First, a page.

Board of Regents resolution renames KPC anthropology lab to honor the late Dr. Alan Boraas legacy

The University of Alaska Board of Regents unanimously passed a resolution honoring the late Dr. Alan Boraas' life and legacy during its full board meeting on Jan. 16 in Anchorage. The resolution also recognizes the naming of the Kenai Peninsula College Anthropology Lab the Alan ‘Tiqutsex’ Boraas Anthropology Lab as a tribute to his legacy of teaching, research and service.

Watch the recording of the celebration of life for Dr. Boraas here.

Tiqutsex is the Dena’ina name given to him when he was designated an honorary member of the Kenaitze Indian Tribe in 2000. His passionate work on behalf of indigenous rights and language endeared him to members of the Kenaitze Tribe. Tiqutsex means “he is breaking trail.”

Dr Alan Boraas
Professor of Anthropology at Kenai Peninsula College, Alan Boraas passed away Monday, Nov. 4, 2019. He was KPC’s longest-serving instructor and was hired by the community college’s founding director in 1972. (Photo by Alasha Brito, October 2018 / Kenai Peninsula College)

“After I announced Alan’s death to the University of Alaska Anchorage senior leadership, a UAA dean wrote, ‘Alan was a giant at UAA'” said Gary J. Turner, KPC director. “Few people rise to the level where only their first name is needed, and Alan is one.’ I think his quote epitomizes Alan’s legacy not just to UAA, but to UA as a whole and to our state.”

KPC’s longest-serving professor, Boraas taught for 46 years and offered 36 different courses. His work and life extended far beyond the classroom. He was known for inspiring students with his enthusiasm and a deep love of learning. 

Dr. Boraas was far more than a professor to me,” wrote UA student Christopher Beard in a Facebook post. “I thought of him as a mentor, and even as a friend. He was there for me in some of my most difficult times in the past two years. We would sit in his office, among the stacks of books and papers; and simply talk. He listened with patience, empathy and without judgment. When asked for advice his words were honest, straight forward and from the heart.

Boraas’ professional career also included writing a monthly newspaper column in the Anchorage Daily News and Alaska Dispatch newspapers, public lectures, Indigenous rights activism and community involvement. His research documented the culture, history, and archaeology of the people of Alaska’s Cook Inlet region. An avid researcher and contributor to numerous books, journals and articles, he was frequently asked to consult on various anthropological projects in Alaska and across the country.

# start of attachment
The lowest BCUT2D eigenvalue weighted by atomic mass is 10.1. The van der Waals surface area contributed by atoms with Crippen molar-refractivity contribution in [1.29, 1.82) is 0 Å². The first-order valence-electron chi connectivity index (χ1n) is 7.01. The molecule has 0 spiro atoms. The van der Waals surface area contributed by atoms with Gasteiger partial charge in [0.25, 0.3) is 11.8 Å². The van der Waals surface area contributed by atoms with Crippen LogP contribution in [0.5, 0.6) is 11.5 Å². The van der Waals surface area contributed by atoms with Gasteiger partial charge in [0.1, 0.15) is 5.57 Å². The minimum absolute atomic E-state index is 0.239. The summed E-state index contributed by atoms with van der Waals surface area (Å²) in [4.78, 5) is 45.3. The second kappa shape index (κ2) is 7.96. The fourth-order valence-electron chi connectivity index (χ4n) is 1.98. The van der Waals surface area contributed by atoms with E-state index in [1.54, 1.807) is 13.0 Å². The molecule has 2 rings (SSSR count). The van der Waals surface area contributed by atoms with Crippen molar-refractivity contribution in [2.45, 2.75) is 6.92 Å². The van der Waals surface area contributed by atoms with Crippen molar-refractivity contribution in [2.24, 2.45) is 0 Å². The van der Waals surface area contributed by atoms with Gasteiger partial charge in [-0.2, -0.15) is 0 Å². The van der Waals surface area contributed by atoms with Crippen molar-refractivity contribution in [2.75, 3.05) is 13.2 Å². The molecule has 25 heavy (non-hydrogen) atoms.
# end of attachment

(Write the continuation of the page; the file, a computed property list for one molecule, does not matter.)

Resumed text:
Boraas’ work to preserve the Dena’ina language is widely recognized. He developed a program to teach the Dena’ina language. He published the collected writings of Peter Kalifornsky, who at his death in 1993 was the last speaker of the Outer Inlet dialect of Dena’ina. 

Boraas’ accomplishments have been recognized with awards from the university as well as community and professional organizations. In 2009, he received the University of Alaska Foundation’s Bullock Prize for Excellence, which is presented to an individual who has demonstrated excellence in supporting the university and its mission. Boraas received the Award for Lifetime Achievement from the Kenai Chamber of Commerce’s Log Cabin and the Paul Harris Award from the Soldotna Rotary Club. He received an honorable mention for the Washington Association of Professional Anthropologists’ Praxis Award. 

Boraas grew up on a Minnesota wheat farm and received his bachelor’s degree in anthropology  in 1969 from the University of Minnesota. While working on his master’s degree at the University of Alaska Fairbanks, he fell in love with Alaska. After completing his master’s degree in anthropology at the University of Toronto in 1971, he moved to the Kenai Peninsula. Boraas received is Ph.D. in Educational Anthropology in 1983 at Oregon State University. His dissertation topic was Technology and the Origin of Human Hemispheric Asymmetry

Boraas was an avid cross-country skier and runner and served as a board member of Tsalteshi Trails Association in Soldotna where he was heavily involved in the design and development of its ski trails.

Boraas passed away peacefully with family at his side on Nov. 4, 2019. More than 250 people attended the celebration honoring Boraas’s life and legacy on Friday, Jan. 17 at Kenai Peninsula College's Kenai River Campus. Watch the recording of the celebration of life. Read more about Alan Boraas’ legacy at the Peninsula Clarion.